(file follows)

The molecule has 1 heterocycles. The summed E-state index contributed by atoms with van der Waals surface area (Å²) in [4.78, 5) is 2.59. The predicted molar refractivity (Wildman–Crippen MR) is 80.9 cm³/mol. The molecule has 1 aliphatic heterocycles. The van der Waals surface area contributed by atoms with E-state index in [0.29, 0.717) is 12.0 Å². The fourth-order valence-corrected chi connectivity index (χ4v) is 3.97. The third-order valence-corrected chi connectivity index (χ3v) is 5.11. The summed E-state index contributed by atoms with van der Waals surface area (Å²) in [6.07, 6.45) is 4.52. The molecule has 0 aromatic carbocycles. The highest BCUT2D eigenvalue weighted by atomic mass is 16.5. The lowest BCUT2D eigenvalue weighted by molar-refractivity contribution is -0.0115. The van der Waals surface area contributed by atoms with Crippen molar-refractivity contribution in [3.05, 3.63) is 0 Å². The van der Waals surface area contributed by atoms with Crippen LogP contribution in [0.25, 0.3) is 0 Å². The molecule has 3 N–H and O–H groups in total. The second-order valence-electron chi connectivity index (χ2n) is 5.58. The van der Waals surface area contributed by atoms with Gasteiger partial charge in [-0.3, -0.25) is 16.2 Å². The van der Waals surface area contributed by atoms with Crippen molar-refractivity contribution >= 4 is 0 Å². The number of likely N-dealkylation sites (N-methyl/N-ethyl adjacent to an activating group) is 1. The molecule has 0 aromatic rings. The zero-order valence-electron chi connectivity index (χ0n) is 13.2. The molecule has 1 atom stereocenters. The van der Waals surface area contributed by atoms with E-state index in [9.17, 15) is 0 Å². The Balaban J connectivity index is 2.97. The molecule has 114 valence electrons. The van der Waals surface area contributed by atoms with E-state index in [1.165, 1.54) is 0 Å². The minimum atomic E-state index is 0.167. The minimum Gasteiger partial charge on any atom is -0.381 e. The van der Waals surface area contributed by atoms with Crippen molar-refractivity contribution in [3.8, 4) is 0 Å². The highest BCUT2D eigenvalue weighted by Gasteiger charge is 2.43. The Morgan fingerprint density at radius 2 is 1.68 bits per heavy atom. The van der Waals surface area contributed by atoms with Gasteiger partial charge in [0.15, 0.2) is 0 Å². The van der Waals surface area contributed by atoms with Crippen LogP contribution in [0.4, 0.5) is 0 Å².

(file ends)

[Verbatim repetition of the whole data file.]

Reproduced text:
The molecule has 1 heterocycles. The summed E-state index contributed by atoms with van der Waals surface area (Å²) in [4.78, 5) is 2.59. The predicted molar refractivity (Wildman–Crippen MR) is 80.9 cm³/mol. The molecule has 1 aliphatic heterocycles. The van der Waals surface area contributed by atoms with E-state index in [0.29, 0.717) is 12.0 Å². The fourth-order valence-corrected chi connectivity index (χ4v) is 3.97. The third-order valence-corrected chi connectivity index (χ3v) is 5.11. The summed E-state index contributed by atoms with van der Waals surface area (Å²) in [6.07, 6.45) is 4.52. The molecule has 0 aromatic carbocycles. The highest BCUT2D eigenvalue weighted by atomic mass is 16.5. The lowest BCUT2D eigenvalue weighted by molar-refractivity contribution is -0.0115. The van der Waals surface area contributed by atoms with Crippen molar-refractivity contribution in [3.05, 3.63) is 0 Å². The van der Waals surface area contributed by atoms with Crippen LogP contribution in [0.25, 0.3) is 0 Å². The molecule has 3 N–H and O–H groups in total. The second-order valence-electron chi connectivity index (χ2n) is 5.58. The van der Waals surface area contributed by atoms with Gasteiger partial charge in [-0.3, -0.25) is 16.2 Å². The van der Waals surface area contributed by atoms with Crippen molar-refractivity contribution >= 4 is 0 Å². The number of likely N-dealkylation sites (N-methyl/N-ethyl adjacent to an activating group) is 1. The molecule has 0 aromatic rings. The zero-order valence-electron chi connectivity index (χ0n) is 13.2. The molecule has 1 atom stereocenters. The van der Waals surface area contributed by atoms with E-state index in [9.17, 15) is 0 Å². The Balaban J connectivity index is 2.97. The molecule has 114 valence electrons. The van der Waals surface area contributed by atoms with E-state index in [1.165, 1.54) is 0 Å². The minimum atomic E-state index is 0.167. The minimum Gasteiger partial charge on any atom is -0.381 e. The van der Waals surface area contributed by atoms with Crippen molar-refractivity contribution in [3.8, 4) is 0 Å². The highest BCUT2D eigenvalue weighted by Gasteiger charge is 2.43. The Morgan fingerprint density at radius 2 is 1.68 bits per heavy atom. The van der Waals surface area contributed by atoms with Gasteiger partial charge in [0.15, 0.2) is 0 Å². The van der Waals surface area contributed by atoms with Crippen LogP contribution in [0.4, 0.5) is 0 Å².